I don't really do much by the way of candy. Except for truffles. When I studied abroad in Paris, we were each allotted a certain amount of "cultural money" to spend on cultural experiences and improving our language over the course of the semester. Most people spent a lot of time in museums, etc. I went to my fair share of museums, but a large chunk of my money went to a wine tasting class, buying cookbooks, and a chocolate making class at La Maison de Chocolat, where I took copious notes as I learned to make a perfect chocolate ganache. The trick, really is all in the quality of chocolate, and in the stirring technique. I like my truffles quite simple, with plain dark chocolate. You can also flavor them by simmering the cream with cinnamon sticks or zest or other flavorings for a few minutes, then straining it and letting it cool before proceeding. - fiveandspice —fiveandspice
Test Kitchen Notes
Velvety, rich, and decadent, these truffles are a chocolate lover’s dream. I found the recipe to be quite simple—great for anyone new to the world of candy making. When stirring in the chocolate, just make sure that you have a smooth, creamy mixture or else your ganache will be clumpy. I found leaving the pan of ganache to cool in the refrigerator gave it an ideal consistency after about two hours. Don’t cool it in the freezer or else you’ll have to chip the chocolate out resulting in lumpy truffles. Very tasty—these disappeared all too quickly! – cunningculinaire —The Editors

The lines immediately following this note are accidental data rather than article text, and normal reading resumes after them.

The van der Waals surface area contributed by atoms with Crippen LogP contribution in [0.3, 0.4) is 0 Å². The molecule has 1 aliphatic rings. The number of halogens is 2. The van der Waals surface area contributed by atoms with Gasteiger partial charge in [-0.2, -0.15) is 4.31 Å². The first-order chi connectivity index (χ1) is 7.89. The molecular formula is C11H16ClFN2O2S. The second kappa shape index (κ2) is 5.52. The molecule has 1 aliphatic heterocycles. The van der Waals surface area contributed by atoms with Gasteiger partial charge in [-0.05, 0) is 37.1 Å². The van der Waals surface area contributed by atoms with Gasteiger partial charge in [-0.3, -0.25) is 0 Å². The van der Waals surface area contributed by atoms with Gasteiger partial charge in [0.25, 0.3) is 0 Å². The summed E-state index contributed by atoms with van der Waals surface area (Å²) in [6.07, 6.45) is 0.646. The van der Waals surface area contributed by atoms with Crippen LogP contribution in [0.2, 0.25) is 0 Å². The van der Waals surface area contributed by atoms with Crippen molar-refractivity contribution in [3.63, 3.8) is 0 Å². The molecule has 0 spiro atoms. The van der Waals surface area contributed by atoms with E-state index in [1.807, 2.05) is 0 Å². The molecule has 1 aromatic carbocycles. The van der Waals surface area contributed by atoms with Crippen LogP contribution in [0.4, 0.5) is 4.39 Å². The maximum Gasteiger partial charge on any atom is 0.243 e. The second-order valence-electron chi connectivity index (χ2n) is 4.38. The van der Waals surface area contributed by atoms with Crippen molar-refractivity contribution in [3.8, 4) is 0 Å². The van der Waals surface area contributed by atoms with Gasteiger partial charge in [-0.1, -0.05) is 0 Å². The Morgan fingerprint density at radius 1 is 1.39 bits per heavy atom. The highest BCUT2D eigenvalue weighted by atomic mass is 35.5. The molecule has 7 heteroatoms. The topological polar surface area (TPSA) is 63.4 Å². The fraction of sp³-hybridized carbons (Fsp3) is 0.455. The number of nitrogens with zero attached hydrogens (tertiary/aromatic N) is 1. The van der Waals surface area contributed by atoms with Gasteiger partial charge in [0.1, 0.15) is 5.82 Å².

25 - 50 truffles, depending on size
high quality dark/semisweet chocolate (I prefer Valrhona), chopped finely
In a medium pot, bring the cream to a boil over medium heat. As soon as the cream boils, turn off the heat and pour in the chopped chocolate. Allow this to stand for about 30 seconds to a minute.
With a whisk or a wooden spoon, start slowly stirring in the middle of the pot with very small circular motions. Continue stirring in small circles as the chocolate begins to mix into the cream in dark streaks. Slowly begin to stir in larger motions and stir until the mixture is a uniform brown color.
Scrape the chocolate into a shallow pan, cover with plastic wrap and allow to come to room temperature. Then refrigerate for about an hour or two. This is your ganache
Line a baking pan or large tupperware with wax paper. Pour cocoa powder into a shallow bowl or pie pan. Using a spoon, scoop a Tbsp. or so of the hardened ganache out, swiftly use your fingers and palms to roll it into a ball, then roll it in the cocoa powder until well covered. Place on the wax paper.
Repeat until all the ganache is made into truffles. Store the truffles in the refrigerator. This kind of classic, simple truffle is best eaten within a few days. This shouldn't really be a problem! :)
I like to say I'm a lazy iron chef (I just cook with what I have around), renegade nutritionist, food policy wonk, and inveterate butter and cream enthusiast! My husband and I own a craft distillery in Northern Minnesota called Vikre Distillery (www.vikredistillery.com), where I claimed the title, "arbiter of taste." I also have a doctorate in food policy, for which I studied the changes in diet and health of new immigrants after they come to the United States. I myself am a Norwegian-American dual citizen. So I have a lot of Scandinavian pride, which especially shines through in my cooking on special holidays. Beyond loving all facets of food, I'm a Renaissance woman (translation: bad at focusing), dabbling in a variety of artistic and scientific endeavors.